10 blue bulls found dead in Amreli, forest officers suspect foul playhttps://indianexpress.com/article/india/india-others/10-blue-bulls-found-dead-in-amreli-forest-officers-suspect-foul-play/

10 blue bulls found dead in Amreli, forest officers suspect foul play

The DCF said blue bulls live in groups but said it was unusual that 10 Nilgais could get electrocuted at a place.

As many as 10 blue bulls (Boselaphus tragocamelus), commonly known as Nilgai, were found dead in an agricultural field in Tataniya village of Amreli district of Gujarat on Friday, with forest officers suspecting foul play.

Forest officers were alerted in the afternoon that carcasses of 10 bule bulls were lying in an open agricultural field in Tataniya, a village some 50 west of Amreli town.

“Ten blue bulls belonging to different age groups have been found dead in Tataniya. Our staff have found traces of urea in water points in the vicinity of the incident. We have also observed live electrical wires nearby and we suspect foul play,” deputy conservator of forest (DCF) of Gir East Division, Anshuman Sharma told The Indian Express.

The DCF further said veterinarians were conducting on-the-spot post-mortem of the blue bulls, the largest antelope of Asia.

Advertising

“We will collect samples of waters from the points nearby to confirm any presence of urea. The post-mortem will reveal exact cause of deaths of the animals,” Sharma further said.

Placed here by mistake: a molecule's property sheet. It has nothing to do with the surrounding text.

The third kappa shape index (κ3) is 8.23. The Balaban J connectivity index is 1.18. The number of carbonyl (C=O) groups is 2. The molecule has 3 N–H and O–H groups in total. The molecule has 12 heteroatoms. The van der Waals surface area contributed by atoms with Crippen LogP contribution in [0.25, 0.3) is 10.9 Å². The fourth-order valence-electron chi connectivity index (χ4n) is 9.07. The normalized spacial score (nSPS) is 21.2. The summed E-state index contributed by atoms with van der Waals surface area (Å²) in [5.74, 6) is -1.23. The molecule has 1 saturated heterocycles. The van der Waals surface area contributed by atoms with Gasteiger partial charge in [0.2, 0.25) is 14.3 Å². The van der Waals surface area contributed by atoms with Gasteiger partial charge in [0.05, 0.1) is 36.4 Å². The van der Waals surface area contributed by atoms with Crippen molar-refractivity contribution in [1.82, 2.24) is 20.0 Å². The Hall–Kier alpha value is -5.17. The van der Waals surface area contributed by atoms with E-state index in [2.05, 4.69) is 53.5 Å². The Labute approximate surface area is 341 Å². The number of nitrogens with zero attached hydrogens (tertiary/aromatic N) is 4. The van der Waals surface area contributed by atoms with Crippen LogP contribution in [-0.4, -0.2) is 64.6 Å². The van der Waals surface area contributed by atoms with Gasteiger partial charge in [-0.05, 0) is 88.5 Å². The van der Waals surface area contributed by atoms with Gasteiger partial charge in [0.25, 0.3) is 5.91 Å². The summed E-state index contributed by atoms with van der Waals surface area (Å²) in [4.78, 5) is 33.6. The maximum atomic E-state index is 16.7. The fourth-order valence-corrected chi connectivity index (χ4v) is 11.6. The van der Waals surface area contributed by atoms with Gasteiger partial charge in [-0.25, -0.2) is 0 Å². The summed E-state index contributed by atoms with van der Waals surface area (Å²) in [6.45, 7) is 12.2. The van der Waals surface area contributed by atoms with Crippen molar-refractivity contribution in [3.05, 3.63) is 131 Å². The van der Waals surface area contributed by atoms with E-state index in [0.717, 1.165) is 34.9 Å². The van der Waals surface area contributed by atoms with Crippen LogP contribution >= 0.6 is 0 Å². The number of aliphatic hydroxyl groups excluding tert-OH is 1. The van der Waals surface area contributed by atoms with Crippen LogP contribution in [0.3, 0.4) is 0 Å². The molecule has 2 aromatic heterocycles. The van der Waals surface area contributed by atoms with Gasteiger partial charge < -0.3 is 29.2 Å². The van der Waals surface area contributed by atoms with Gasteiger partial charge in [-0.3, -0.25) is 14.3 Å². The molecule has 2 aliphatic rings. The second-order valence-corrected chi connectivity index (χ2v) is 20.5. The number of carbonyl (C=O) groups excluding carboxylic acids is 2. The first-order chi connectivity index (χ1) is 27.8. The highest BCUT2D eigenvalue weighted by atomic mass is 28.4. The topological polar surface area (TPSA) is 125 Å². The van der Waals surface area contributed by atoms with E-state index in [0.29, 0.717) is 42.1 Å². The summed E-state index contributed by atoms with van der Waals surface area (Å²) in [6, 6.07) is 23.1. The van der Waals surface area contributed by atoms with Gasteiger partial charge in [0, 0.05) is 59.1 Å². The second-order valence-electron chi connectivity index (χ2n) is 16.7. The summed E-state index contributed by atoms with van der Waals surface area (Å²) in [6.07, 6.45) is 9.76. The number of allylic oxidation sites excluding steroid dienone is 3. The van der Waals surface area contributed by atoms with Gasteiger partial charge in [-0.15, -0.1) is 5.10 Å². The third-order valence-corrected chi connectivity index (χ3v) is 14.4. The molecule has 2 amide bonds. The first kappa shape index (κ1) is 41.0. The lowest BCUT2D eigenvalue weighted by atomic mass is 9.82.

The DCF said blue bulls live in groups but said it was unusual that 10 Nilgais could get electrocuted at a place.

Sources said the farm on which the carcasses of the animal were found at around 1 pm belongs to one Gidha Variya and that it was located some three kilometres away from Bhangalwad reserve forest, the nearest forest area in Khambha range. Tataniya is part of territory where endangered Asiatic lions are found. Blue bulls are prey of the top predator. However, farmers complain the antelopes are damaging their standing crops.

Sharma added that urea triggers internal bleeding, killing Nilgais within hours. The blue bulls is a protected animal under Schedule-III of the Wildlife (protection) Act, 1972 and killing it can earn one imprisonment for three years and monetary fine.